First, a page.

Rethinking France: Les Lieux de Mémoire: Volume Two: Space, edited by Pierre Nora, is Chicago’s second volume in a monumental project to capture the essence of French history and culture. As noted in a recent review in Choice magazine, in this volume Nora has collected essays by France’s leading academics that concentrate on the space, or spaces of France in terms of “the interplay between places, events, and people’s memories of them.” The analyses focus on three aspects of natural boundaries: the forest, the north and the south, and the coastline. Each region of France, they show, is a space of memory that is the fruit of all the knowledge that gives it shape: statistical, cartographical, geological, and historical. This volume, the Choice reviewer writes, “is yet another brain-stretching and assumption-challenging set of ideas from the Nora project, presented in a lavishly produced, beautifully illustrated, well referenced volume.” Rethinking France will be appreciated by any critical thinker with an interest in French history, politics, culture, or philosophy. . . .

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Press Release: Weiner, From the Book of Giants

November 8, 2006
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Press Release: Weiner, From the Book of Giants

Taking its title from a set of writings found in the Dead Sea Scrolls, From the Book of Giants retunes the signal broadcast from these ancient fragments, transmitting a new sound in the shape of a Roman drain cover, in imitations of Dante and Martial, in the voice of a cricket and the hard-boiled American photographer Weegee, in elegies both public and personal, and in poems that range from the social speech of letters to the gnomic language of riddles. Out of poetry’s “complex of complaint and praise,” Joshua Weiner discovers, in one poem, his own complicity in Empire during his son’s baseball game at the White House. In another, an embroidered parrot sings a hermetic nursery rhyme to an infant after 9/11. The call for a five-minute silence throughout Europe in memory of those slain by Spanish guerillas triggers a meditation on the difficulties of responding to historical tragedy. And in a daring longer poem set in Berkeley, Weiner explores the relationship between political and aesthetic commitments and acts of self-invention. Read the press release. . . .

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Review: Snyder, Reforming Philosophy

November 7, 2006
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Review: Snyder, Reforming Philosophy

John Stuart Mill, a man popularly thought to be responsible for the reformation of Victorian philosophy, is a household name among philosophers. Unfortunately one of his greatest contemporaries is not. William Whewell, a man equally engaged in transforming the philosophical conventions of his era, is often overshadowed by Mill’s fame. However, as noted by a recent review in the Times Literary Supplement, Laura J. Snyder’s Reforming Philosophy: A Victorian Debate on Science and Society eloquently demonstrates that it was not Mill alone, but rather the dialectic generated by the rivalry of these two great thinkers that was ultimately responsible for the radical transformations in the field of philosophy that took place during the Victorian era. Placing their teachings in their proper intellectual, cultural, and argumentative spheres, Laura Snyder revises the standard views of Victorian philosophy, showing that the concerns of both men remain relevant today. A rich and nuanced understanding of the intellectual spirit of Victorian Britain, TLS calls Snyder’s work “science history at its best.” Reforming Philosophy will be welcomed by philosophers and historians of science, scholars of Victorian studies, and students of the history of philosophy and political economy. . . .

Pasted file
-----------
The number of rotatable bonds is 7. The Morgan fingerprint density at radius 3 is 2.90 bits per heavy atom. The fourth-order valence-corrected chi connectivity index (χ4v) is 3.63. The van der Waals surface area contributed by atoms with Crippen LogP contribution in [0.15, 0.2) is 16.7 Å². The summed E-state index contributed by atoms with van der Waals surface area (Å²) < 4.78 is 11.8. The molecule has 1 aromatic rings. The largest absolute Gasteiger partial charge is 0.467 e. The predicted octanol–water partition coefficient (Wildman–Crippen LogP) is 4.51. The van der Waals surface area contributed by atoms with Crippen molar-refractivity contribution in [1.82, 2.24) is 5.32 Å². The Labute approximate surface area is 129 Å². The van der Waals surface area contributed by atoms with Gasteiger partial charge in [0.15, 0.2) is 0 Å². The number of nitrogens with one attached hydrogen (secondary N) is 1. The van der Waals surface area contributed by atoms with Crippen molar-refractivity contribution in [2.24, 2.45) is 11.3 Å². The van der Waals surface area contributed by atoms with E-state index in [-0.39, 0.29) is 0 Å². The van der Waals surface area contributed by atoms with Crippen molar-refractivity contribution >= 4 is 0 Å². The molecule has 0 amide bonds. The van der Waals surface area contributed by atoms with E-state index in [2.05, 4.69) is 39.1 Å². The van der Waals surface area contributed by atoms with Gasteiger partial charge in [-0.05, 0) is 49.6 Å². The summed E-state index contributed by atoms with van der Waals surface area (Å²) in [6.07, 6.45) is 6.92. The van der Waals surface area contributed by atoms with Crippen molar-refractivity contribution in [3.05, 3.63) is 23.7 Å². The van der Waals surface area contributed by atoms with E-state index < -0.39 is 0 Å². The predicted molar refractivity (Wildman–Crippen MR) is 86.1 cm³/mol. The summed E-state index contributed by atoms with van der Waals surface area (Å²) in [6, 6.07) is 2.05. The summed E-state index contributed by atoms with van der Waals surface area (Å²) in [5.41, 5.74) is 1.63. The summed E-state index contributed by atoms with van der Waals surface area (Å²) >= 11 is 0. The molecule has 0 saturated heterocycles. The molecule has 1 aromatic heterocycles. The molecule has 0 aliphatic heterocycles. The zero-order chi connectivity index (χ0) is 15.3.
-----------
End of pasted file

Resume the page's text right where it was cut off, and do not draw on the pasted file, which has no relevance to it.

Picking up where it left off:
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The latest Chicago Style Q&A

November 6, 2006
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The latest Chicago Style Q&A

The Chicago Manual of Style Online features a Q&A page, where the manuscript editors from the University of Chicago Press interpret the Manual‘s recommendations and uncoil its intricacies. Our editors receive hundreds of submissions each month and a handful of the most helpful (not to mention entertaining) are selected for publication on the Chicago Style Q&A page. And often there’s one too good not to reprint here: Q. Oh, English-language gurus, is it ever proper to put a question mark and an exclamation mark at the end of a sentence in formal writing? This author is giving me a fit with some of her overkill emphases, and now there is this sentence that has both marks at the end. My everlasting gratitude for letting me know what I should tell this person. A. In formal writing, we allow both marks only in the event that the author was being physically assaulted while writing. Otherwise, no. Anyone can post a question and access to the Q&A is free, so go ahead and ask all those hairsplitting questions about English grammar you’ve been dying to solve! While you’re at it, be sure to check out the loads of other free content like . . .

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Press Release: Rector, The Executive Director of the Fallen World

November 6, 2006
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Press Release: Rector, The Executive Director of the Fallen World

The Executive Director of the Fallen World is fearless and forthright, just the sort of blunt reality check that is missing from so much of contemporary, over-stylized poetry. Rector’s stoicism and slightly murderous sense of humor pervade these poems as he doffs his hat to humility and audacity, taking on America, money, movement, marriages, and general cultural mayhem. The characters and voices in Rector’s poems are, by tragic turns, unflinching, clearly and cleanly bitter, sarcastically East Coast, and lyrical. As the former executive director of the Association of Writers and Writing Programs and a spirited First Amendment advocate who has sparred on screen with Bill O’Reilly, Liam Rector knows whereof he speaks in The Executive Director of the Fallen World. Read the press release. . . .